Supply will be affected as fewer people are willing or able to work. It is a drop in overall productivity and the economy’s overall capability to produce goods and services. Companies are closing offices, having workers operate remotely, shutting down facilities, and reducing travel. This effect will be felt directly with supply chains in the US having issues as some states declare states of emergency. The effect should also be expected indirectly as other countries enact policies that restrict travel, public gatherings, and potentially institute measures that close non-essential shops and services as seen in Italy.
RCN and the Non-Owner-Occupied Investment Lending Space:
While our industry will be affected by the fluctuation in the general markets, we are in a relatively unique position of positivity, best summed up by RCN’s VP of Treasury & Capital Markets, Justin Parker,
“It’s important to know that these changes have strengthened the positioning of both our products and the market. The securitization market (concerning our industry) has continued to execute at strong levels across all products, and there have been no signs from usual investors weakening their interest in our space (if anything, the interest has continued to rise as yield is easier to find in real estate as it compares to other usual outlets for heavy-hitter investors).”
And comments from RCN’s CEO, Jeffrey Tesch,
“One of the outcomes of the unrest in the financial markets has been monies leaving equities (the stock market) and flowing into U.S Treasury bonds. U.S Treasuries are seen as a safe haven to wait out troubled times in the equity markets. As a result of the increased buying of bonds, the yield (interest rates) have been falling to historic lows. Now enter a new offering of bonds secured by the loans that we originate every day. Largely due to the higher coupon (interest rate) that our loan price at the appetite for these bonds was higher than expected. This caused the offering to be bought in rapid fashion and demand likely to increase as sophisticated investors continue to search for a well-secured product with a higher rate of return.”
The general shift to bonds over equities has helped put RCN in a stable position and increases demand from institutional investors for private non-owner-occupied mortgage-backed bonds, which are preferred due to their higher yields.
This is not to say that there will be no issues in our industry. We may see issues on the supply side for the borrowers we work with. This may include a reduction in available materials (especially due to the near shutdown of the Chinese economy, the world’s largest manufacturer, in recent months,), a decrease in work crews willing to work due to virus concerns, and difficulty with voluntary and involuntary restrictions on vendors involved in the mortgage process (appraisers, title companies, realtors) and situations where personal contact is often normal (closings, open houses, appraisals, and inspections).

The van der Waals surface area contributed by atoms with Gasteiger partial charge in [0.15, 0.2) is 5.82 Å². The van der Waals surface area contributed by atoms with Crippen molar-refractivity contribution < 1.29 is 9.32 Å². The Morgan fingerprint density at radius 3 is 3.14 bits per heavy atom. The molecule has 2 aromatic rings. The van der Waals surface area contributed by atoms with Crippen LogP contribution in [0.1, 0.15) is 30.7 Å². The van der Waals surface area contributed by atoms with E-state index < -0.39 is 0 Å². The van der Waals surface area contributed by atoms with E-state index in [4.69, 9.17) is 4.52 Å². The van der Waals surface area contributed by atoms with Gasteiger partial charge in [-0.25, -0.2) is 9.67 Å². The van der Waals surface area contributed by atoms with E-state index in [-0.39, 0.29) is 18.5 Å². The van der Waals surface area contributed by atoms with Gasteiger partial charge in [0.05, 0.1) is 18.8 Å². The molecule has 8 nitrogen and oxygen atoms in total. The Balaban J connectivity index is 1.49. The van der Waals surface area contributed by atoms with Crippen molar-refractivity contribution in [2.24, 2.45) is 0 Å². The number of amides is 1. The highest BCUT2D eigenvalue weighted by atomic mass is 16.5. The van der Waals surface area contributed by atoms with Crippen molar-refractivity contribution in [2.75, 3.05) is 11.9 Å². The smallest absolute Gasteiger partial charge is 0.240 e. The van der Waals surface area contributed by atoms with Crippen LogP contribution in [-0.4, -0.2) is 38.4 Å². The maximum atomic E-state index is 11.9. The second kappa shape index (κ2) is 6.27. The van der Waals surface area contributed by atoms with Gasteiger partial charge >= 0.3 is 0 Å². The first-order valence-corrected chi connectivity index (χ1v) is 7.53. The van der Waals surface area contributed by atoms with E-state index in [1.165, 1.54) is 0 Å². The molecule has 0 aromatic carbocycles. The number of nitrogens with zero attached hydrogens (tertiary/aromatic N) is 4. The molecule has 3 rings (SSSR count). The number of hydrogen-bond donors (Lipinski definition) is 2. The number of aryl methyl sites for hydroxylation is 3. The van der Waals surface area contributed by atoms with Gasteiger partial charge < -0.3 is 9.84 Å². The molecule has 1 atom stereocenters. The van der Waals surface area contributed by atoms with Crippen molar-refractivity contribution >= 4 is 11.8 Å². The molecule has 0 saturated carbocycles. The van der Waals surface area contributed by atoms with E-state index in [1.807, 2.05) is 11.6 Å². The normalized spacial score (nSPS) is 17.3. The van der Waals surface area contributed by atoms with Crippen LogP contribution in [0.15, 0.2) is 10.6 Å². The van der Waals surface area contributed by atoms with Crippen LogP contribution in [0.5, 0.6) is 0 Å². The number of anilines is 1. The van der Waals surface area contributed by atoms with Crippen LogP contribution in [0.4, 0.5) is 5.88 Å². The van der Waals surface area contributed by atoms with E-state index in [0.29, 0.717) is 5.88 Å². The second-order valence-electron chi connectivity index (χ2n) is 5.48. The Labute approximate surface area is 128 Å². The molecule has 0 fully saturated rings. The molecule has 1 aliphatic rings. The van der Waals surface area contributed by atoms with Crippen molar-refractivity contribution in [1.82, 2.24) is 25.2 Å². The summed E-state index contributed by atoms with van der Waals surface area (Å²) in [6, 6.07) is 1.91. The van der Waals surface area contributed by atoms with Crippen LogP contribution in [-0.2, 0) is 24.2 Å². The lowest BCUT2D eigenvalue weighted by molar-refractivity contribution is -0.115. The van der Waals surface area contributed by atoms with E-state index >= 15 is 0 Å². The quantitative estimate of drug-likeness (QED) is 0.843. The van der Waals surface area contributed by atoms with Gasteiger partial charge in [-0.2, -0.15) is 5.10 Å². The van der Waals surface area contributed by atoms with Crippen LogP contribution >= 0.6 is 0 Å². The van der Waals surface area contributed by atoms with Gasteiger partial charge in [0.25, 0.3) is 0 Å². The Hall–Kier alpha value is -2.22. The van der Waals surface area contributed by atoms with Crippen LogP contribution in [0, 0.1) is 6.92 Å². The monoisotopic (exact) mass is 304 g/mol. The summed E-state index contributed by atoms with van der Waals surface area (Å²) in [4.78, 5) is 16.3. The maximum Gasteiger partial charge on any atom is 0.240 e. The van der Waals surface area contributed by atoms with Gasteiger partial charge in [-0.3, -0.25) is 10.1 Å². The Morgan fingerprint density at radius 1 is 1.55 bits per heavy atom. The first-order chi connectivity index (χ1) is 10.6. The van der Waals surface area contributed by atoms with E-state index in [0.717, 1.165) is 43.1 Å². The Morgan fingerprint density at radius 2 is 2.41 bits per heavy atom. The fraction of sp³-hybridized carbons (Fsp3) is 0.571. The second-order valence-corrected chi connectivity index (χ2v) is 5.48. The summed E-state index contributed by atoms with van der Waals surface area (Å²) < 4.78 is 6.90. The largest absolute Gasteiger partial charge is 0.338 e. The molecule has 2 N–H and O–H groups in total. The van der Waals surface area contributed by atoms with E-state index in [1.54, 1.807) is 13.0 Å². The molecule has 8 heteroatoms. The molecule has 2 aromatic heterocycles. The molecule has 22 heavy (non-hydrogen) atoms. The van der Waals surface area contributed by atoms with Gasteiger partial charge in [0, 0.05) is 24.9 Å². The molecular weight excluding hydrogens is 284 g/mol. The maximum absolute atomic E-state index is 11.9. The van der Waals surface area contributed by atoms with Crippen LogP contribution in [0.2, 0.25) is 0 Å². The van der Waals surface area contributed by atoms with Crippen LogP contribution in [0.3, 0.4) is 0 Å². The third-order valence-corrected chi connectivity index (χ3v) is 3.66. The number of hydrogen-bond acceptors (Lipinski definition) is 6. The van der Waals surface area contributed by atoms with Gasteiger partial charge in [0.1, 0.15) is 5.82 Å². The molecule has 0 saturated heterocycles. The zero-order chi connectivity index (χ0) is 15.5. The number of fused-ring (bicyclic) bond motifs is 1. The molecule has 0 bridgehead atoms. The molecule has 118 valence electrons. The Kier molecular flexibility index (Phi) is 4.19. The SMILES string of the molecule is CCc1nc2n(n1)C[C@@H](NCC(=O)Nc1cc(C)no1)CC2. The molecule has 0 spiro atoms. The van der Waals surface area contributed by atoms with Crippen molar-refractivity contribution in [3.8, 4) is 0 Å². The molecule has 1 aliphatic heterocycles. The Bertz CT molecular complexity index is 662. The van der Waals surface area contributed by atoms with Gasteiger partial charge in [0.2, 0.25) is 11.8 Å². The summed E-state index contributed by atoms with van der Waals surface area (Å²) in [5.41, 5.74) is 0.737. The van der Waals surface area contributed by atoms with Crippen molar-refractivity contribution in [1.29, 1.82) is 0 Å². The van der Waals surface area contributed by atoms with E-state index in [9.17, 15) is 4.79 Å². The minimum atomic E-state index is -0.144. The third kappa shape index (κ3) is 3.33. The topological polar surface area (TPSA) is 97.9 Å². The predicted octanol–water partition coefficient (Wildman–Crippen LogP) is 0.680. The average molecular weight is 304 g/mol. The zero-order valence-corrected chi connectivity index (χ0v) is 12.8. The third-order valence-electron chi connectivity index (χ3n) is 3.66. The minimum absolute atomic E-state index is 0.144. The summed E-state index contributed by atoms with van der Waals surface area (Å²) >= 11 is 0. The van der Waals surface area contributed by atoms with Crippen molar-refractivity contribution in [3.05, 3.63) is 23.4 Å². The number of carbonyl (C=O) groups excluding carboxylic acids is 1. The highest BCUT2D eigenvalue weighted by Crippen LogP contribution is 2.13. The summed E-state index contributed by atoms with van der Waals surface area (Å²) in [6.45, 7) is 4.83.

We are also likely to see a scenario where the supply of available properties for purchase may increase, as typical owner-occupied purchases will likely drop as some potential buyers may stay in place to avoid the risk of exposure, and sellers may consider avoiding opening their home to prospective buyers. This would allow investors to potentially solve the main problem of recent years, finding available properties. Many investors may even be able to take advantage of this opportunity from the comfort of their homes, as the rise in technology has allowed many to evaluate properties from a distance, preserving their safety as they increase their portfolios.
Historically low-interest rates are expected to help a well, as the number of refinances is expected to jump. RCN has been able to reduce interest rates on our 30-year rental program due to recent changes from the Fed. Changes like Fed rate reductions cause more benefit to both lenders and investors operating in this space, especially with longer-term rental properties and longer-term mortgages.
It’s easy to see that the next few months are going to be tumultuous, and we will see economic shifts from both the general markets and economic policymakers. However, those involved in our industry may be able to find increased opportunities due to the fears of the general economy and the uniquely strong position our industry is in to be able to not only ride out but thrive during a time of economic uncertainty. Summed up best by the legendary investor Warren Buffet as, “Be fearful when others are greedy and greedy when others are fearful.”